Distance: 12 km
Elevation gain: 970 m View map Download GPS track
For fun I’ve been tracking my hiking statistics since I started hiking in the Rockies (it’s the scientist in me!) and in preparing for our Jasper trip I noticed that if we hiked our usual amount that I’d be passing the 250,000 m of elevation gain mark while there. This called for some arbitrary celebration! After very little thinking – the answer was obvious of course – I decided that the best way to celebrate the quarter-million mark was to pass it while riding a gondala up the side of a mountain. The expense and laziness of this has kept me from doing so before, but I’ve been frugal for 37 years and am currently in the best shape of my life so I figured these excuses could be temporarily ignored in the interest of taking it easy for a change!
Our destination today was Indian Ridge, an easy hike and scramble from The Whistlers summit. A good hiking trail climbs 1000 m to The Whistlers, but we’d be taking the Jasper SkyTram to cover that distance in just 7 minutes for $40/person. Knowing it would get crowded we arrived shortly after the 8 am opening and caught the 3rd tram up with just a few other people.
From the upper tram terminal it was an easy hike along the baby-stroller-easy trail to the “summit” of The Whistlers. The area is named for hoary marmots that whistle loudly to warn of approaching predators, but they appear to be completely extinct from the area. The enormous summit is adorned in dozens of cairns and a large pile of rocks appears to have been flown in to provide adequate building material for tourists wishing to make their own cairn/pile of rocks. The views were great from it as well, but we didn’t linger long before making our way towards Indian Ridge.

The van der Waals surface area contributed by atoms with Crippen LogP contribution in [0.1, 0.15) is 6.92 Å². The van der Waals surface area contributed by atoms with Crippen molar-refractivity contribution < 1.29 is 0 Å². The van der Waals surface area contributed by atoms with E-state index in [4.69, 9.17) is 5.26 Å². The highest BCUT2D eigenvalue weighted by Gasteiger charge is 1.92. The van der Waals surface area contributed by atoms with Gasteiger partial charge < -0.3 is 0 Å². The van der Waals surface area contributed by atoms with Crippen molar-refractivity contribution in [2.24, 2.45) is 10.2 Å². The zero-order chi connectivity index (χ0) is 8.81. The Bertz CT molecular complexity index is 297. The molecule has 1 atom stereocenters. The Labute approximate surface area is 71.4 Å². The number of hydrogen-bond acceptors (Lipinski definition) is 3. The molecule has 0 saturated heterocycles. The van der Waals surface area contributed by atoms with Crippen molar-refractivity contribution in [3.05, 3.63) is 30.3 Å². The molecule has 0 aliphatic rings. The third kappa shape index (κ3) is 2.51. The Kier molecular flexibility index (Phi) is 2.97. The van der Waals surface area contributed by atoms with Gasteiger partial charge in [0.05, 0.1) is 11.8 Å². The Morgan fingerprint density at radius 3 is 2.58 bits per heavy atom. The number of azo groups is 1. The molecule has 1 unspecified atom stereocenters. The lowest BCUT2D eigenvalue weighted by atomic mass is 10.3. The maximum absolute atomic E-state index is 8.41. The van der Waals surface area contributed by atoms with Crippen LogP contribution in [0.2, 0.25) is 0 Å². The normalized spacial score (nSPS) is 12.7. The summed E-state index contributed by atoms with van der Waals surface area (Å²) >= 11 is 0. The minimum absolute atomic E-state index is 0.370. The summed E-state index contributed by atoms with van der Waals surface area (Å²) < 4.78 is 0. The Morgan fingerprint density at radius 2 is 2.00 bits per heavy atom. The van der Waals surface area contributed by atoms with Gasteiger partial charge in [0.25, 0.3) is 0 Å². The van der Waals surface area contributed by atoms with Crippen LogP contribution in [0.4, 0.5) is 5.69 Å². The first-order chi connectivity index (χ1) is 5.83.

The route to Indian Ridge from The Whistlers was obvious and a good trail made its way to within 20 m of its summit. We avoided areas of difficulty lower down on decent trail, but the final 20 m to the summit was a bit sketchy on loose rubble and hard mud. I tried to pick the easiest line up, but the route we took was borderline easy/moderate scrambling that some people would find problematic (and we would’ve as well years ago).
As we crested the ridge, however, any difficulties were quickly forgotten as the stunning environment of Indian, Marmot, and Whistlers Passes exploded before us. The scenery had been great on the way up, but paled in comparison to what now lay before us! Sandra continuously remarked how colorful the area was, from the deep blue lakes below Marmot Pass to the brilliantly orange rock of the mountains on the other side of the pass. Mount Edith Cavell to the south, Mount Robson to the northwest, and the Victoria Cross Range to the north were also particularly stunning.
After a short summit stay we continued along the ridge, hoping to loop back down at the other end as described in Alan Kane’s scrambling guide. The terrain was dead easy along this traverse and involved only minor gains and losses of elevation, contrary to what the topographical maps on my GPS suggested. Unfortunately the far end was more difficult than we expected, and while we could’ve gotten around the crux cliff by losing and regaining a significant amount of elevation on loose and steep terrain, we decided a far better use of our time would be to retrace our path along the ridge and return the way we came. Hiking along such a spectacular ridge twice was certainly not an imposition!
We met two people at the summit on our return, then two more groups on the way down and back to The Whistlers. At this point we encountered herds of several hundred huffing their way up the easy trail from the terminal, then crammed like sardines into the tram for the descent back down. A smelly end to a great day!